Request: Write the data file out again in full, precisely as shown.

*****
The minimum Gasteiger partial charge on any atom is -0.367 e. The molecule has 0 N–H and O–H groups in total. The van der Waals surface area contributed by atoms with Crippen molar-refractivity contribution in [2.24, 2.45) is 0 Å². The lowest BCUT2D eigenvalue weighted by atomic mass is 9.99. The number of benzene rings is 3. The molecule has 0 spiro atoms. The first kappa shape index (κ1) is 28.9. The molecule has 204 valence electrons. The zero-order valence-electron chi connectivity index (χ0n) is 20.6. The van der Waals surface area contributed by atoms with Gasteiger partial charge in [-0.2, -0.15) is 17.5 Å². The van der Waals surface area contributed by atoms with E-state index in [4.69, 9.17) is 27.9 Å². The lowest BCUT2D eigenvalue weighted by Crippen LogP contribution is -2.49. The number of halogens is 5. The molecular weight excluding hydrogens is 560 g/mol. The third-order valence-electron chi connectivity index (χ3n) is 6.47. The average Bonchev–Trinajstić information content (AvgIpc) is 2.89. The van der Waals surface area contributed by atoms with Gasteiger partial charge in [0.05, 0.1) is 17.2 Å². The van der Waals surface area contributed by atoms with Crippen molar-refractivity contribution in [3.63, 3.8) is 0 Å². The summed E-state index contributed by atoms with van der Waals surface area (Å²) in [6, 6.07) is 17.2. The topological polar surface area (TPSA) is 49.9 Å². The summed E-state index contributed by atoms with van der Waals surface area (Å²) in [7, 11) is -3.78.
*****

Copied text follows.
The minimum Gasteiger partial charge on any atom is -0.367 e. The molecule has 0 N–H and O–H groups in total. The van der Waals surface area contributed by atoms with Crippen molar-refractivity contribution in [2.24, 2.45) is 0 Å². The lowest BCUT2D eigenvalue weighted by atomic mass is 9.99. The number of benzene rings is 3. The molecule has 0 spiro atoms. The first kappa shape index (κ1) is 28.9. The molecule has 204 valence electrons. The zero-order valence-electron chi connectivity index (χ0n) is 20.6. The van der Waals surface area contributed by atoms with Gasteiger partial charge in [-0.2, -0.15) is 17.5 Å². The van der Waals surface area contributed by atoms with E-state index in [4.69, 9.17) is 27.9 Å². The lowest BCUT2D eigenvalue weighted by Crippen LogP contribution is -2.49. The number of halogens is 5. The molecular weight excluding hydrogens is 560 g/mol. The third-order valence-electron chi connectivity index (χ3n) is 6.47. The average Bonchev–Trinajstić information content (AvgIpc) is 2.89. The van der Waals surface area contributed by atoms with Gasteiger partial charge in [0.05, 0.1) is 17.2 Å². The van der Waals surface area contributed by atoms with Crippen molar-refractivity contribution in [3.63, 3.8) is 0 Å². The summed E-state index contributed by atoms with van der Waals surface area (Å²) in [6, 6.07) is 17.2. The topological polar surface area (TPSA) is 49.9 Å². The summed E-state index contributed by atoms with van der Waals surface area (Å²) in [7, 11) is -3.78.